Young immigrants prepare for new U.S. deportation policy

President Obama's shift on the politically volatile issue of immigration policy prompted immediate praise from Latino leaders.

Story highlights

  • U.S. officials have announced a deferred deportation program for young illegal immigrants
  • Details about how immigrants can apply have not been released
  • Youths are flooding consular offices, applying for Mexican passports
  • "I feel like I need this opportunity to become a U.S. citizen," one teen says

Daniel Guadalupe stared at the passport application in front of him, dumbfounded.

His problem was not the questions asked, but the language they were written in.

"I don't speak Spanish very well," he said as he struggled to fill out the Mexican government form. "I'll have to call my mom."

The 18-year-old is one of more than a million people that U.S. officials estimate could benefit from the Obama administration's deferred deportation program aimed at illegal immigrants younger than 30 who came to the United States before the age of 16.

Details about how immigrants can apply for the program, which administration officials announced last month, have not been released. But already young people are flooding Mexican consular offices around the United States, trying to get the citizenship documents they'll need from their home country in order to ask for a reprieve from U.S. immigration officials.

For immigrants, recent policy changes are personal

This week, Guadalupe waited in a long line at the Mexican consulate in Atlanta before a clerk took his fingerprints, reviewed his documents and helped him fill out the passport form in a language he sometimes struggles to understand.

The high school senior was born in Mexico but brought illegally to the United States when he was 8 years old.

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Most of the people he hangs out with speak English, the teen said, and he only speaks Spanish with his parents.

Getting a passport from a country he barely remembers is the first step to get into college, Guadalupe said. He hopes to study music somewhere in Georgia, the state where he's lived since arriving in the United States.

"I feel like I need this opportunity to become a U.S. citizen," he said.

But first, he must prove he is a Mexican.

The process is not always simple for young immigrants in the United States who don't have birth certificates or passports handy, said Abigail Calleja, consul for protection at the Mexican consulate in Atlanta.

Some of the hundreds of children who have lined up at the consulate over the past few weeks have no idea where their father is, Calleja said. That's a problem because Mexican law requires kids under 18 to have the signature and fingerprints from both parents.

"But let me assure you that nobody will lose (his or her) chance to apply for the program because of a passport. We will do what we need to help these kids," she said.

Mexican officials at consulates nationwide are preparing to help those who would qualify for the new U.S. program.

"We are asking them to stay alert to our websites and other places where official information is issued," she said.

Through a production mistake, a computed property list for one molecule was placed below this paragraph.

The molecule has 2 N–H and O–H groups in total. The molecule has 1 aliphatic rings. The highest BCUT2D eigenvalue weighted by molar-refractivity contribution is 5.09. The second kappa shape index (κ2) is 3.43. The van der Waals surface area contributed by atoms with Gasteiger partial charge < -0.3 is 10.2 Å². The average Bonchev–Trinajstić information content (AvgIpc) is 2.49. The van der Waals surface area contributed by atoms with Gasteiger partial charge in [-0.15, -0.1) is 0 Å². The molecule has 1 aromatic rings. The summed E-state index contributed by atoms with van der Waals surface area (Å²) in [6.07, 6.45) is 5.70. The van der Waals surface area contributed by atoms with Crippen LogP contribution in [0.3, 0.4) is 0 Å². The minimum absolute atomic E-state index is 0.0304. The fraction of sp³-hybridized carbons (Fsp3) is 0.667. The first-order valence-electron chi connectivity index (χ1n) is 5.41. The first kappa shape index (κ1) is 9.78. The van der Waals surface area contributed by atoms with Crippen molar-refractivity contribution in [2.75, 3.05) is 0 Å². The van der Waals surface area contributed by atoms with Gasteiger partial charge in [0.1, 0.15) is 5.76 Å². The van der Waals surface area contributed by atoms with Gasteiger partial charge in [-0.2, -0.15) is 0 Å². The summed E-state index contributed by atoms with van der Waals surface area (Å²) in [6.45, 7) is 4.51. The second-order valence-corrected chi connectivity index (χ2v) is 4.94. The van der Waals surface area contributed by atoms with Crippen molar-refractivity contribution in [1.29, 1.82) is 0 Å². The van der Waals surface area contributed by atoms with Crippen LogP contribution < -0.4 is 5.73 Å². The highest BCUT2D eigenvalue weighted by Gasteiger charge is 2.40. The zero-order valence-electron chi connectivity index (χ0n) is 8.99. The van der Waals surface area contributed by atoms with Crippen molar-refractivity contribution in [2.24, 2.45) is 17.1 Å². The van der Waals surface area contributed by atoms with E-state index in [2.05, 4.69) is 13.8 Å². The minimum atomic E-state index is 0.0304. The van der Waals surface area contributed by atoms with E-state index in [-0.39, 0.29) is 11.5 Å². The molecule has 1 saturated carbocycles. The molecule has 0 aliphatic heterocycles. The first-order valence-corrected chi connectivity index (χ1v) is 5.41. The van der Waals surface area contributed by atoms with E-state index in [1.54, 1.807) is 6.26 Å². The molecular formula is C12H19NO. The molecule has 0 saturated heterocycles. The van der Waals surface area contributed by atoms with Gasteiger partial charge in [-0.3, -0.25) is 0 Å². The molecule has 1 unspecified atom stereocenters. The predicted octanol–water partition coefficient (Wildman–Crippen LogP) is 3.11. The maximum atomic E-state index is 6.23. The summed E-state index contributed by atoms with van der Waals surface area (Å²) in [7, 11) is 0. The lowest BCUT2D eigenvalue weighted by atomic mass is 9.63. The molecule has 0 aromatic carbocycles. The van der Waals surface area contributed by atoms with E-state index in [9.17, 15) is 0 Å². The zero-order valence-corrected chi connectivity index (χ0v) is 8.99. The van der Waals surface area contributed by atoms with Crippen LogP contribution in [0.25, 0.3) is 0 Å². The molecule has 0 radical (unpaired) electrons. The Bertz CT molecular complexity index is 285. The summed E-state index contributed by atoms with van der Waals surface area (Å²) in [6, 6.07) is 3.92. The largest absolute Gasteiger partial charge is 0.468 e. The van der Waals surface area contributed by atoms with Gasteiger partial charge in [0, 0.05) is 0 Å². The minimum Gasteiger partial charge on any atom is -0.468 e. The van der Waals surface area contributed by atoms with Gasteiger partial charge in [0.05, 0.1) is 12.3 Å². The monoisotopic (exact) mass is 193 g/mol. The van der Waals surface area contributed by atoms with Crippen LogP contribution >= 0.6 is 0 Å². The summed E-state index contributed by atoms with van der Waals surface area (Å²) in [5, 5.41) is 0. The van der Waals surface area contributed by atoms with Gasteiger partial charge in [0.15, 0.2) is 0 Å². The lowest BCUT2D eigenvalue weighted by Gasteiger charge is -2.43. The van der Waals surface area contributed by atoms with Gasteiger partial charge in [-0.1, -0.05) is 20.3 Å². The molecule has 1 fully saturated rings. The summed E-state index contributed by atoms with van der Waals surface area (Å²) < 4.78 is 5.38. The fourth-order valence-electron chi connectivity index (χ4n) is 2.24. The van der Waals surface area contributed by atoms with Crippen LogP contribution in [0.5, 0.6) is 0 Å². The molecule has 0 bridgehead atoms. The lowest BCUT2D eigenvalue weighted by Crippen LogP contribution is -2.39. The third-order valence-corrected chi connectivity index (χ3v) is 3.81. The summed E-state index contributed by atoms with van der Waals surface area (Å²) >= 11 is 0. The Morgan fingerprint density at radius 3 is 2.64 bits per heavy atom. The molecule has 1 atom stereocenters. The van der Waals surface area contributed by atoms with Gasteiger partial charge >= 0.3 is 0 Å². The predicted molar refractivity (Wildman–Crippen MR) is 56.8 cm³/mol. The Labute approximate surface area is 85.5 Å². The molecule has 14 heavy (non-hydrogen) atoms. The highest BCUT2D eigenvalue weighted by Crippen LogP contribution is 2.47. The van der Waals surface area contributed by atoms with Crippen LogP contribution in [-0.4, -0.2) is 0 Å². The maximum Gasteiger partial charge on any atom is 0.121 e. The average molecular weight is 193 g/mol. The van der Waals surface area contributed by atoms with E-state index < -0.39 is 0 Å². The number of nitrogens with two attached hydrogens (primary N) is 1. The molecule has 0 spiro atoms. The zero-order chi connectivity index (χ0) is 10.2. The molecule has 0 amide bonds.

All 50 consular offices in the United States have organized information sessions on the issue, and consular officials are also carefully reviewing documents to avoid fraudulent applications, she said.

The Obama administration's shift last month on the politically volatile issue of immigration policy prompted immediate praise from Latino leaders who have criticized Congress and the White House for inaction, while Republicans reacted with outrage, saying the move amounts to amnesty and usurps congressional authority.

Under the new policy, people younger than 30 who came to the United States before the age of 16, who pose no criminal or security threat and were successful students or served in the military can get a two-year deferral from deportation, Homeland Security Secretary Janet Napolitano said last month. It also will allow those meeting the requirements to apply for work permits, Napolitano said, adding that participants must be in the United States now and be able to prove they have been living in the country continuously for at least five years.

In Mexico, Central American immigrants under fire

Up to 1.2 million illegal immigrants could benefit from the program, according to U.S. government estimates.

More than 58% of the estimated 11.2 million illegal immigrants in the United States are Mexican, the Pew Hispanic Center said last year.

Calleja said she did not know how many Mexican citizens would require consular services associated with the new U.S. program. But those who qualify can come to the consulate without an appointment, receive assistance and have their request prioritized, she said.

This week, Karina Vasquez and her brother came to the Atlanta consulate to start processing their paperwork so they can apply for the U.S. deferral program.

"It will allow me to go to college, to get a job and feel safe here," the 18-year-old said as she waited in line to get her picture taken.

Her mother, Rocio Medina, said she brought her children to the United States 10 years ago to give them a better chance to succeed in life and to reunite their family.

"Their father was already here, and we didn't want to be apart," she said.

Now, Medina said she hopes the U.S. program will not only help her children, but also help lead to a change in her immigration status in the future.

When one passport isn't enough